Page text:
[Post removed.]

8 people like this
Posted by the_punnisher
a resident of Mountain View
on Jun 12, 2018 at 2:15 pm

the_punnisher is a registered user.

I told you so,* I told you so *, I TOLD YOU SO!!!! I even outline a response for PSUSD to follow. If my recommendations that were made by my Special Ed teacher, principal and finally an Assistant Administrator parent had been followed, this issue would not have surfaced again.
I guess the " rocket scientists " have created a failure, so it is back to the drawing board...again..and again..
Everyone has to pay for your failures. How many $Millions were spent to try to beat a Federal " rap " by doing the opposite of what the OCR required?
Not only this family has been scapegoated for doing the right thing, there are many students who are or have been victims that did not get recognized because they had harassment issues that were " minimized " because of deliberate PAUSD " unwritten policies " to minimize actual problems, even after an OCR visit that made the OCR " recommendations " ( that are low key orders, because an existing issue can turn into a real problem if the Feds are forced into taking care of an issue that M$M could turn into news. Good or bad, the PAUSD would not be flattered as the world spotlight is turned on them. Hey, its all about money and plenty of money is what Palo Alto is about, right? I *suggest* that you had better look at the many *suggestions* the OCR has made with a quick response and actual timetable to meet the *suggestions* the OCR has requested.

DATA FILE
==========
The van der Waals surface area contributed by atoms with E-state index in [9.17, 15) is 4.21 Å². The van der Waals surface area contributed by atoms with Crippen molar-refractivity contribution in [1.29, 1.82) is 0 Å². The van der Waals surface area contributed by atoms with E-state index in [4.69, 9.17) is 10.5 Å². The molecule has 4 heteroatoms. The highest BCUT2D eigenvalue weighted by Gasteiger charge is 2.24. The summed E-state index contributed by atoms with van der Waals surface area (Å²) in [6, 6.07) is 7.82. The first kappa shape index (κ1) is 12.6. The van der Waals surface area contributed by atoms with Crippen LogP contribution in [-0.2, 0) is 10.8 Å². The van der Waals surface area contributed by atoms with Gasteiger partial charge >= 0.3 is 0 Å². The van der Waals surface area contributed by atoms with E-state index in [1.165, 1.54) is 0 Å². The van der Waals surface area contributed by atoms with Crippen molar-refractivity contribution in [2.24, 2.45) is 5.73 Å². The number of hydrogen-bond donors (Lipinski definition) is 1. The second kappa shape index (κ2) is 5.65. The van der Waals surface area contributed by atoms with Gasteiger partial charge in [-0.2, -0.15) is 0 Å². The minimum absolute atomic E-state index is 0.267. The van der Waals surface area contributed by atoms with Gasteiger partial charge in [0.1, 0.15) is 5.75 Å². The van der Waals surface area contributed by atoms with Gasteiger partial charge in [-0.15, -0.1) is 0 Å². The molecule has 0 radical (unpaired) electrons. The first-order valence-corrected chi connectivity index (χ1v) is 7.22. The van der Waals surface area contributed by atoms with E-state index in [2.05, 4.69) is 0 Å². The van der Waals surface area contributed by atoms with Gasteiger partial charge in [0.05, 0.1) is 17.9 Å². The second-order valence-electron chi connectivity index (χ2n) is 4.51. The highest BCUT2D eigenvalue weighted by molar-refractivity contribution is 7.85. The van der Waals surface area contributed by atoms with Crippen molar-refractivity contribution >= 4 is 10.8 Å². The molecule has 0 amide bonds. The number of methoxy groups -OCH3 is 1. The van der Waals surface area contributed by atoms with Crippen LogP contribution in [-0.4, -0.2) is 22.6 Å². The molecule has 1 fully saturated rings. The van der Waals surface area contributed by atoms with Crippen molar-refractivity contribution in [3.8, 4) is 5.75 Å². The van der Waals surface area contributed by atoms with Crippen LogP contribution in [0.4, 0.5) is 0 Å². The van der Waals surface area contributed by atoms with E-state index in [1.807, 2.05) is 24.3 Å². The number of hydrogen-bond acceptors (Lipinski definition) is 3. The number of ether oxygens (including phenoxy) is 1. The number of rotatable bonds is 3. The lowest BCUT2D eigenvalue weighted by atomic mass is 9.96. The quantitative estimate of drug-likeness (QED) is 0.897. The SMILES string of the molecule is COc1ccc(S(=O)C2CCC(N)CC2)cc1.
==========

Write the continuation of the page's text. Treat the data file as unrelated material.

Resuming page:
5 people like this
Posted by You are pigs
a resident of Old Palo Alto
on Jun 12, 2018 at 3:35 pm

[Post removed.]

19 people like this
Posted by Title IX is a disaster
a resident of College Terrace
on Jun 12, 2018 at 4:19 pm